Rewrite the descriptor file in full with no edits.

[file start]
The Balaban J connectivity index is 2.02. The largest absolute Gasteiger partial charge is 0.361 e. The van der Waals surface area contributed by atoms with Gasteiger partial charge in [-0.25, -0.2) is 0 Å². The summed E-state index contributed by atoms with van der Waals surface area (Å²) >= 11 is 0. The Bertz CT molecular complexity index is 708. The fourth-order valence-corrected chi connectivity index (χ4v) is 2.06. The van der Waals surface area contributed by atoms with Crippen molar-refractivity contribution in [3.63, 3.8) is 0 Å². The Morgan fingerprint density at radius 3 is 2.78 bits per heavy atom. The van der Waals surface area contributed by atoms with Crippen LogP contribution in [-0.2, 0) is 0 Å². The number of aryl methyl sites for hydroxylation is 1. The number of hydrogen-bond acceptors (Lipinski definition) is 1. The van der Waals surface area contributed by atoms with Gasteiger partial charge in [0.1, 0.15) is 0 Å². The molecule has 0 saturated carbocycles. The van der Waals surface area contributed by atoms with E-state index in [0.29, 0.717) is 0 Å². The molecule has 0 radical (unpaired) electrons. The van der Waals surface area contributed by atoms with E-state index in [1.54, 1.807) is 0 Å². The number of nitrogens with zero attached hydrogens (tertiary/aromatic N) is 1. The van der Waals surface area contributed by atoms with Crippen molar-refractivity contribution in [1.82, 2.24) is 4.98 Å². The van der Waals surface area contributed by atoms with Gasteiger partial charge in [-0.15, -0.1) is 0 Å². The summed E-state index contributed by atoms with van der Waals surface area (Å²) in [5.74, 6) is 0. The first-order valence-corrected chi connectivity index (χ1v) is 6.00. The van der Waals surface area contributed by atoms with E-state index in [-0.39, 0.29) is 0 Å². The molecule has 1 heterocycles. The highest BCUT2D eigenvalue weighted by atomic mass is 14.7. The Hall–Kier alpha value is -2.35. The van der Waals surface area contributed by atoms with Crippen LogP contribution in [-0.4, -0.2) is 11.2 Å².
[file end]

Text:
The Balaban J connectivity index is 2.02. The largest absolute Gasteiger partial charge is 0.361 e. The van der Waals surface area contributed by atoms with Gasteiger partial charge in [-0.25, -0.2) is 0 Å². The summed E-state index contributed by atoms with van der Waals surface area (Å²) >= 11 is 0. The Bertz CT molecular complexity index is 708. The fourth-order valence-corrected chi connectivity index (χ4v) is 2.06. The van der Waals surface area contributed by atoms with Crippen molar-refractivity contribution in [3.63, 3.8) is 0 Å². The Morgan fingerprint density at radius 3 is 2.78 bits per heavy atom. The van der Waals surface area contributed by atoms with Crippen LogP contribution in [-0.2, 0) is 0 Å². The number of aryl methyl sites for hydroxylation is 1. The number of hydrogen-bond acceptors (Lipinski definition) is 1. The van der Waals surface area contributed by atoms with Gasteiger partial charge in [0.1, 0.15) is 0 Å². The molecule has 0 saturated carbocycles. The van der Waals surface area contributed by atoms with E-state index in [0.29, 0.717) is 0 Å². The molecule has 0 radical (unpaired) electrons. The van der Waals surface area contributed by atoms with E-state index in [1.54, 1.807) is 0 Å². The number of nitrogens with zero attached hydrogens (tertiary/aromatic N) is 1. The van der Waals surface area contributed by atoms with Crippen molar-refractivity contribution in [1.82, 2.24) is 4.98 Å². The van der Waals surface area contributed by atoms with Gasteiger partial charge in [-0.15, -0.1) is 0 Å². The summed E-state index contributed by atoms with van der Waals surface area (Å²) in [5.74, 6) is 0. The first-order valence-corrected chi connectivity index (χ1v) is 6.00. The van der Waals surface area contributed by atoms with E-state index in [-0.39, 0.29) is 0 Å². The molecule has 1 heterocycles. The highest BCUT2D eigenvalue weighted by atomic mass is 14.7. The Hall–Kier alpha value is -2.35. The van der Waals surface area contributed by atoms with Crippen LogP contribution in [-0.4, -0.2) is 11.2 Å².